12. Beale, C., Broyd, S. J., Chye, Y., Suo, C., Schira, M., Galettis, P., … Solowij, N. (2018). Prolonged Cannabidiol Treatment Effects on Hippocampal Subfield Volumes in Current Cannabis Users. Cannabis and cannabinoid research, 3(1), 94–107.
Nina Julia

Nina created CFAH.org following the birth of her second child. She was a science and math teacher for 6 years prior to becoming a parent — teaching in schools in White Plains, New York and later in Paterson, New Jersey.

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The One Thing That Finally Cured My Hot Flashes and Insomnia

Natalie Gillespie sighed in frustration as she felt beads of sweat trickle down the back of her neck. “Not again!” she huffed, blasting her car’s air conditioner and hoping she wouldn’t be drenched by the time she finished driving carpool.

Since starting menopause, the 52-year-old Florida mom had been experiencing hot flashes, night sweats, fatigue, and headaches. But she never imagined a new job and an unconventional treatment — CBD for hot flashes — would be the answer to her prayers.

When Natalie was first offered the position of editor-in-chief of a website called God’s Greenery, a free online resource for Christians to explore cannabidiol (CBD) — a chemical derived from cannabis claimed to have healing benefits — she was very hesitant to accept. As a devout Christian, she felt it would be going against her beliefs. She had a strong conviction against the recreational use of marijuana and wasn’t sure if CBD was the same thing. But after reflection and prayer, Natalie realized that many other Christians may have the same questions, and by taking the job, she could help clarify the facts.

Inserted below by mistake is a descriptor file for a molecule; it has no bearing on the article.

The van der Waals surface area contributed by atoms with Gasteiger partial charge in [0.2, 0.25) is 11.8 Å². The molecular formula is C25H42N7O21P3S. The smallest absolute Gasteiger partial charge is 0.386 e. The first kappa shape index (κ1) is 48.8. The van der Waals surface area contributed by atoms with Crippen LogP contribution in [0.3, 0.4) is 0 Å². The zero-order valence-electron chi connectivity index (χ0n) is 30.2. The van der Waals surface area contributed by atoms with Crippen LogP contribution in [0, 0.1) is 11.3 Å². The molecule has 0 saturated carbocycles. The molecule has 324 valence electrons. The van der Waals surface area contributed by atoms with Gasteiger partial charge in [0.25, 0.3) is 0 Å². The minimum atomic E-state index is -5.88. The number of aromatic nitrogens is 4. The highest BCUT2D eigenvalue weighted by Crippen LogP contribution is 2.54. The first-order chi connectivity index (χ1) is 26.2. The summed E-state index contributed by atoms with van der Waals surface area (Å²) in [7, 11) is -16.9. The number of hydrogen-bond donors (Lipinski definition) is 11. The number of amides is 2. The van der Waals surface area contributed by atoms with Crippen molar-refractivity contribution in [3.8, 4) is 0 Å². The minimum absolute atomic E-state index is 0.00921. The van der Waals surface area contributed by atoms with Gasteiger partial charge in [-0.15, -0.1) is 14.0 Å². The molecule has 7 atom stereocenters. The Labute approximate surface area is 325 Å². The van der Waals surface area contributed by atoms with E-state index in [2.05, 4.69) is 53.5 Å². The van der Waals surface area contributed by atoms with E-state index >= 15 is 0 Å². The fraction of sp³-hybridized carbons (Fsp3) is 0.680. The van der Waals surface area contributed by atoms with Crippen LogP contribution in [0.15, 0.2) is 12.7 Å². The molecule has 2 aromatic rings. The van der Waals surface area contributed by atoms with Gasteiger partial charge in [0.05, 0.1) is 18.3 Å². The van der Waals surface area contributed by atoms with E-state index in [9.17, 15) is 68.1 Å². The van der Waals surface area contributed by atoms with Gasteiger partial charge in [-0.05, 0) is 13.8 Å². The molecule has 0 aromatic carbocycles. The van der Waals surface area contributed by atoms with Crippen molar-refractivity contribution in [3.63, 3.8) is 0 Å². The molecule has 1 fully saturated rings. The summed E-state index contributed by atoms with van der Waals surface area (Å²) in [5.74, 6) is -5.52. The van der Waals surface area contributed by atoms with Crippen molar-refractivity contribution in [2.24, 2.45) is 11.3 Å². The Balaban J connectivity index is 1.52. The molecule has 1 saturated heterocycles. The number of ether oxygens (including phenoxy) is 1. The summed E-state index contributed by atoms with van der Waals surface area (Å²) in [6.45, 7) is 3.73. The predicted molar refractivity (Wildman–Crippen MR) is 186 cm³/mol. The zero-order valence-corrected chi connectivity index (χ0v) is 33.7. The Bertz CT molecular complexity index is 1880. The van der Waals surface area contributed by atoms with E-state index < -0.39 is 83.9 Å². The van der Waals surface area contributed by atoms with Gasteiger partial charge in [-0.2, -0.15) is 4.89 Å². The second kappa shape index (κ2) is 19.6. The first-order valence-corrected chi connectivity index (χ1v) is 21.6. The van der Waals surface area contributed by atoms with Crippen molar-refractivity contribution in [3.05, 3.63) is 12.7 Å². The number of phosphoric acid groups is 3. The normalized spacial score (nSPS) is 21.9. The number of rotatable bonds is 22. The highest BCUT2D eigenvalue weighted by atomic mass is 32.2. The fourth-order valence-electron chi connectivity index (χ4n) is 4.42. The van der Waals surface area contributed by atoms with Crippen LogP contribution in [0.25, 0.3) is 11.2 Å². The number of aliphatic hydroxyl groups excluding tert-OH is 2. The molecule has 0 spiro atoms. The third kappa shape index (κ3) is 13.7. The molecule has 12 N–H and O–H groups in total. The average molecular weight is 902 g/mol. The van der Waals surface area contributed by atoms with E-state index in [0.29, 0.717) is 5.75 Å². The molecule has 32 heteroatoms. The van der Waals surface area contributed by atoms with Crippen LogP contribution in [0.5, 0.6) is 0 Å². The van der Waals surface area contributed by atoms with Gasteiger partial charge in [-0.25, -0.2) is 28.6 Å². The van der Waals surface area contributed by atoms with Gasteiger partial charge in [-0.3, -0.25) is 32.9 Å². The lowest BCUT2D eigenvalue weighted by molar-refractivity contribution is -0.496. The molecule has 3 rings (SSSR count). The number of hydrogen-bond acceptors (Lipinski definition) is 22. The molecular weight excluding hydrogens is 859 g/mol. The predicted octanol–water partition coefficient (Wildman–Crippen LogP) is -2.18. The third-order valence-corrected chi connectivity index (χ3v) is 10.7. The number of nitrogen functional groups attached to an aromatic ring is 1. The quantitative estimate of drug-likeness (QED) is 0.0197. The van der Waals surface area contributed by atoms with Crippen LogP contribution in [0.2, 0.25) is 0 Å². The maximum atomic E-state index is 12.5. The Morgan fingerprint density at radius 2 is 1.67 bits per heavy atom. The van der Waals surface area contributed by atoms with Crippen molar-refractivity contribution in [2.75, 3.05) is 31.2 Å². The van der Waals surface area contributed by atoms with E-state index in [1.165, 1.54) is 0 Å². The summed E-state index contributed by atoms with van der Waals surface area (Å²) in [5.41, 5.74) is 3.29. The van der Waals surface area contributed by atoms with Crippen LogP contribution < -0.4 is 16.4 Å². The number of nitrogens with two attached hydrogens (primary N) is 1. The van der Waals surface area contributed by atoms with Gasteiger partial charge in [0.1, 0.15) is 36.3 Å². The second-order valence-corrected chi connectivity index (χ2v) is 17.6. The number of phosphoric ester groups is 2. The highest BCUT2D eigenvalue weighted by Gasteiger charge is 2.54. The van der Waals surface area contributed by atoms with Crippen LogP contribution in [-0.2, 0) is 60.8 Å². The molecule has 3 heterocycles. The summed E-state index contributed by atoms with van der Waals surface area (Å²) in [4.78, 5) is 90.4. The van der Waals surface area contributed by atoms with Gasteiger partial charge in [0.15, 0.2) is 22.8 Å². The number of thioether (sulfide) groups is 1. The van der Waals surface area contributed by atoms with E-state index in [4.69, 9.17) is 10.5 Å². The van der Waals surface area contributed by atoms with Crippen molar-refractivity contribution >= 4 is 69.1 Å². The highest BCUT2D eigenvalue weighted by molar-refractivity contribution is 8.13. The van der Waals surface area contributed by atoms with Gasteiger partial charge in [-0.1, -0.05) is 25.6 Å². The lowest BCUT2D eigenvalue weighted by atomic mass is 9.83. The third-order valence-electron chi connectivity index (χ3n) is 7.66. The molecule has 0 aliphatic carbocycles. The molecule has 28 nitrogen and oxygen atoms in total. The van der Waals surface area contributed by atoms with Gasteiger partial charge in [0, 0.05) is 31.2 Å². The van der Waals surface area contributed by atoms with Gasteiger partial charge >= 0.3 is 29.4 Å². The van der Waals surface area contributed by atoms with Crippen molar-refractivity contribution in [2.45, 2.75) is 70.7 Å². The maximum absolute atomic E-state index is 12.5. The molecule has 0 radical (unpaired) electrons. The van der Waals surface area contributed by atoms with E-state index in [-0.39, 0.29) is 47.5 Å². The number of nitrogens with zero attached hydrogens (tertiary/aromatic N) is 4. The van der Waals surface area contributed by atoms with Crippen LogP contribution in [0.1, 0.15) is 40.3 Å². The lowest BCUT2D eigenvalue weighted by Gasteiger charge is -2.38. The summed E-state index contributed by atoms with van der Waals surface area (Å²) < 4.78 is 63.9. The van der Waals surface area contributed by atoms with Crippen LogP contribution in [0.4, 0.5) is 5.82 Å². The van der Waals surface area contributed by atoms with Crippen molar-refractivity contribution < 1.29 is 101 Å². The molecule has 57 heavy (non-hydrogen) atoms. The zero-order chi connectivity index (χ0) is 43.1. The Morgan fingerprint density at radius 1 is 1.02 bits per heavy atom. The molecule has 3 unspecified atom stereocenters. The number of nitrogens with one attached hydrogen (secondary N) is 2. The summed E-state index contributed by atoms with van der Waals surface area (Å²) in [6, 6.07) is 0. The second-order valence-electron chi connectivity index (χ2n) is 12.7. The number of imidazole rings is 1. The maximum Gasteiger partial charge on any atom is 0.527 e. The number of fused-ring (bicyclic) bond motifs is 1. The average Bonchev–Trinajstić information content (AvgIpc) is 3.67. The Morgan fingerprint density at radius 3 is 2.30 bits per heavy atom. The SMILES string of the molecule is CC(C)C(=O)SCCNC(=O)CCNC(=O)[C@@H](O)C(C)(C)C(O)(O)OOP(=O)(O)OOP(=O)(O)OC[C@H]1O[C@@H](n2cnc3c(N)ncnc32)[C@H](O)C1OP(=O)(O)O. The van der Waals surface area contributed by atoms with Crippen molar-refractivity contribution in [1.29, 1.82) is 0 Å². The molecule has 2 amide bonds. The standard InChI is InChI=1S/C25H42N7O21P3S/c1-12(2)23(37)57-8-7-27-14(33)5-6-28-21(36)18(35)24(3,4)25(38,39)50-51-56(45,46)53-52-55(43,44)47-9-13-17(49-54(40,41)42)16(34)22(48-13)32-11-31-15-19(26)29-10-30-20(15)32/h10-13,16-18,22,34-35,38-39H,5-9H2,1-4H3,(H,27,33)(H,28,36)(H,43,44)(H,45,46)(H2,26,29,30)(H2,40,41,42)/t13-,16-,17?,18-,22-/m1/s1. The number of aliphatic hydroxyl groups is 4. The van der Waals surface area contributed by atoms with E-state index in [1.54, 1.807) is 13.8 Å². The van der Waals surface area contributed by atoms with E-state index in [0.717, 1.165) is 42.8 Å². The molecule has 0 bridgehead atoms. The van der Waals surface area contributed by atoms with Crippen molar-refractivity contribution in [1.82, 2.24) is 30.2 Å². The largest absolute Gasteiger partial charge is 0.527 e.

Determined to learn everything she could about CBD, Natalie began scouring scientific studies and quickly discovered that CBD is legal and just one of many chemicals in the cannabis plant. In fact, THC, which causes a high, is a completely different substance. She also read that when used by itself, CBD actually helps disorders like anxiety, depression, heart disease, and pain.